School Board Entertains Idea of Bringing Students Back Full-Time

Tia Munoz, Editor in Chief

The Board of Education voted 4-2 to stay in Hybrid Learning at the board meeting on Sept. 21.  

“I really think that we should stay the course with hybrid for now, keep monitoring the numbers, let Matt (Hirsch) present to us what the data he got from our teacher survey- teacher and staff survey, and continue with the kind of process that Matt outlined for us in the email last week,” Lauren Tice Miller, Board president, said during the board meeting. 

Prior to the start of school, district leaders worked with professionals at Shawnee County Health Department, Kansas Department of Health and Environment, and the Kansas State Department of Education to determine how to navigate the school year. The recent decision to continue hybrid came after much deliberation and looking over data from the County and district itself.  

A scorecard is used to determine the district’s level of transmission and severity of COVID-19. The card ranges from green (low) to yellow (moderate), to orange (high), to red (uncontrolled). Where the district falls on this helps to decide what learning scenario to use. The green region suggests that the district may be able to move back into on-site learning or on-site learning with restrictions. Yellow advises on-site learning with restrictions or hybrid learning. Orange advises hybrid learning or remote learning, and red recommends full remote learning. 

There are three factors that help determine the district’s score. The first is the average of two weeks worth of Shawnee County Index Scores. The County scorecard follows the same method of levels, ranging from green to red. From Aug. 30 to Sept. 12, the county fell in the orange region. 

The next factor is the number and distribution of cases within the district. From Sept. 12- Sept. 25, the district fell in the green region. This means there were either no cases, or the cases were spread out, isolated, and close contact tracing was successful. 

The third factor is staff absenteeism. From Sept. 12- Sept. 25, the district fell in the green region. This means there was low absenteeism, and it didn’t affect instructional needs. 

These three factors combined determined that the district was in the yellow region overall. 

“With the county stuff coming down…it said we are moving into yellow,” Matt Hirsch, Superintendent, said. “That’s going to help open the door potentially to the school board looking at bringing more kids back.” (USD 450 Board Meeting).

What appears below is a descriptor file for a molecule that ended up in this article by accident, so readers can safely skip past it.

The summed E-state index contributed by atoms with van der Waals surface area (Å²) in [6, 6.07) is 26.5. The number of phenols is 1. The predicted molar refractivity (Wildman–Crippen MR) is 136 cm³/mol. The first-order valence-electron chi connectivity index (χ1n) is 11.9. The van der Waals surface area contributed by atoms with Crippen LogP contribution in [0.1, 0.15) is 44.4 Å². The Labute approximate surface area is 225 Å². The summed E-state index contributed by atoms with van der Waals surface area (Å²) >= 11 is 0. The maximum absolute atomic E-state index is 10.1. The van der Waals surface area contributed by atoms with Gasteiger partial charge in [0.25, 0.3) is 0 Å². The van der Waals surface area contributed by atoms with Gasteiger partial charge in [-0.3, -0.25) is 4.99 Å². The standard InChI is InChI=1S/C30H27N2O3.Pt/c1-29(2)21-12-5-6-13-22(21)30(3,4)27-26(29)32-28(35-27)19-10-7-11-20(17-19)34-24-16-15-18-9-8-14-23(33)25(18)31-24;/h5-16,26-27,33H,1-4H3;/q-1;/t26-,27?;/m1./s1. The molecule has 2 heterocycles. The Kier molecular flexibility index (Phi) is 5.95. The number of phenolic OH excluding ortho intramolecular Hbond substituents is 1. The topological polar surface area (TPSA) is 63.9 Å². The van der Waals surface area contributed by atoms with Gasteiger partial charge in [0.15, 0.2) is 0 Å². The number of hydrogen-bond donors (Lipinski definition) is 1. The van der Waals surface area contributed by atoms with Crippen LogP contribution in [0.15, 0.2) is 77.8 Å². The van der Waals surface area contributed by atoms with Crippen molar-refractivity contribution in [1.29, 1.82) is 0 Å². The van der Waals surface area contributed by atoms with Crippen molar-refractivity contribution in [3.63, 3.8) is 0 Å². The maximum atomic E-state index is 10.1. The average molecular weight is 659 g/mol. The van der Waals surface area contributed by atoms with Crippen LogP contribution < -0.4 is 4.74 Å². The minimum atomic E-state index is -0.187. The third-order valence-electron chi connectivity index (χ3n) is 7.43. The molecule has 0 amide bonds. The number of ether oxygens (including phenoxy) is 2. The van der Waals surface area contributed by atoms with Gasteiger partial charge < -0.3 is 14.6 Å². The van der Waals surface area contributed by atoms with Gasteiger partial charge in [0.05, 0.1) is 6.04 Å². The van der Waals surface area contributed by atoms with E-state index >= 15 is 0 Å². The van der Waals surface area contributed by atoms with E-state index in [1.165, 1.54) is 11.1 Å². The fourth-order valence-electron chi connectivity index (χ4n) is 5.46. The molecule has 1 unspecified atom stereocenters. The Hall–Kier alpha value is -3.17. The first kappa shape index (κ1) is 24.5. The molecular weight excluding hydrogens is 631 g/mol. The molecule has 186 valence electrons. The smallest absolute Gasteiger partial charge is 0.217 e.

Concerns over bringing students back stem from following state recommendations. 

Guidelines from the Kansas State Department of Education recommend reducing class sizes as needed and increasing the spacing between students. It is also encouraged to avoid the sharing of materials. 

“We’ve always wanted to get the students back in as much as possible. I think that’s the best for learning is to have you guys all in the buildings. The question is can we do it safely?” Hirsch said. “You know, it’s just hard to get everybody in the building and social distance.”

Tammy Beaver is the Health Nurse Supervisor, and she plays a large role in monitoring COVID-19 in the district and the safety of students. This includes working with the health department to follow up with any staff or student who has tested positive, contacting close contacts to a positive case, and recording information on who is in isolation or quarantine. 

“I think the safest thing is to follow the guidance of the Health Department and pay attention to what is going on in the community. Our school community is a smaller part of the county community, if cases start increasing in the county, that will spill over to our school. The mitigation strategies of social distancing, mask wearing, and washing our hands are the best things we can do to keep ourselves and others safe,” Beaver said. 

In the event that the school board does vote to bring kids back to full on-site learning, it would begin in the elementary schools. Classrooms would possibly be able to stay in cohort groups, so while children are not social distancing from their immediate classmates, they are social distancing from other cohorts. Teachers from the elementary schools were surveyed for their opinion on bringing students back full time. 61.6% of all elementary building staff did not feel comfortable bringing students back full time. 

Ideas on how to bring middle and high school students back are still being generated. A cohort scenario would not be feasible for secondary schools.  

“That’s really hard to do at a high school or middle school because you guys all change classes and do stuff with that. There’s some ideas out there but they violate that social distancing rule, especially in the classroom itself. It’s just a lot of logistics when you’ve got almost 1,200 kids in a high school trying to get it all accomplished,” Hirsch said.